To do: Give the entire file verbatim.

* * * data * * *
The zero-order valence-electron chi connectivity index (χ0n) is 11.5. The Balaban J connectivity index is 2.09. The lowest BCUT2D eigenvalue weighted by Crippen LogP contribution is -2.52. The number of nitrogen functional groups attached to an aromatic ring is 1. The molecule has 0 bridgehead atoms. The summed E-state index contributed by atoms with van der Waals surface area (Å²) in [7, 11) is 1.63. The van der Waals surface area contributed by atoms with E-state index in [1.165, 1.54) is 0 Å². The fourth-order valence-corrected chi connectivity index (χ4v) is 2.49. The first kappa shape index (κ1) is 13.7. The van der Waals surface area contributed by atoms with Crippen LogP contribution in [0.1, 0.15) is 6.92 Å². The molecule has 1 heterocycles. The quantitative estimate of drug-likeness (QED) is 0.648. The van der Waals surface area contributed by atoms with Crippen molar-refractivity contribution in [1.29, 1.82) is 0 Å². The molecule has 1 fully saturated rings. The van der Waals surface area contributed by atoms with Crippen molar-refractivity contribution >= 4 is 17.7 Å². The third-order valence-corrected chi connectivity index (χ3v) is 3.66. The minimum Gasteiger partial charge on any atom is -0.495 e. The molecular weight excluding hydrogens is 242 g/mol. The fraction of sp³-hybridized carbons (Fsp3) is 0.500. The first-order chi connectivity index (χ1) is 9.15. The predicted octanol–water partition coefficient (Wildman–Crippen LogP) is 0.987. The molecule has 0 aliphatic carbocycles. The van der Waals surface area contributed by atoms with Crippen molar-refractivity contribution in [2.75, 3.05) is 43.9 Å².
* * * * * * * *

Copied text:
The zero-order valence-electron chi connectivity index (χ0n) is 11.5. The Balaban J connectivity index is 2.09. The lowest BCUT2D eigenvalue weighted by Crippen LogP contribution is -2.52. The number of nitrogen functional groups attached to an aromatic ring is 1. The molecule has 0 bridgehead atoms. The summed E-state index contributed by atoms with van der Waals surface area (Å²) in [7, 11) is 1.63. The van der Waals surface area contributed by atoms with E-state index in [1.165, 1.54) is 0 Å². The fourth-order valence-corrected chi connectivity index (χ4v) is 2.49. The first kappa shape index (κ1) is 13.7. The van der Waals surface area contributed by atoms with Crippen LogP contribution in [0.1, 0.15) is 6.92 Å². The molecule has 1 heterocycles. The quantitative estimate of drug-likeness (QED) is 0.648. The van der Waals surface area contributed by atoms with Crippen molar-refractivity contribution in [1.29, 1.82) is 0 Å². The molecule has 1 fully saturated rings. The van der Waals surface area contributed by atoms with Crippen molar-refractivity contribution >= 4 is 17.7 Å². The third-order valence-corrected chi connectivity index (χ3v) is 3.66. The minimum Gasteiger partial charge on any atom is -0.495 e. The molecular weight excluding hydrogens is 242 g/mol. The fraction of sp³-hybridized carbons (Fsp3) is 0.500. The first-order chi connectivity index (χ1) is 9.15. The predicted octanol–water partition coefficient (Wildman–Crippen LogP) is 0.987. The molecule has 0 aliphatic carbocycles. The van der Waals surface area contributed by atoms with Crippen molar-refractivity contribution in [2.75, 3.05) is 43.9 Å².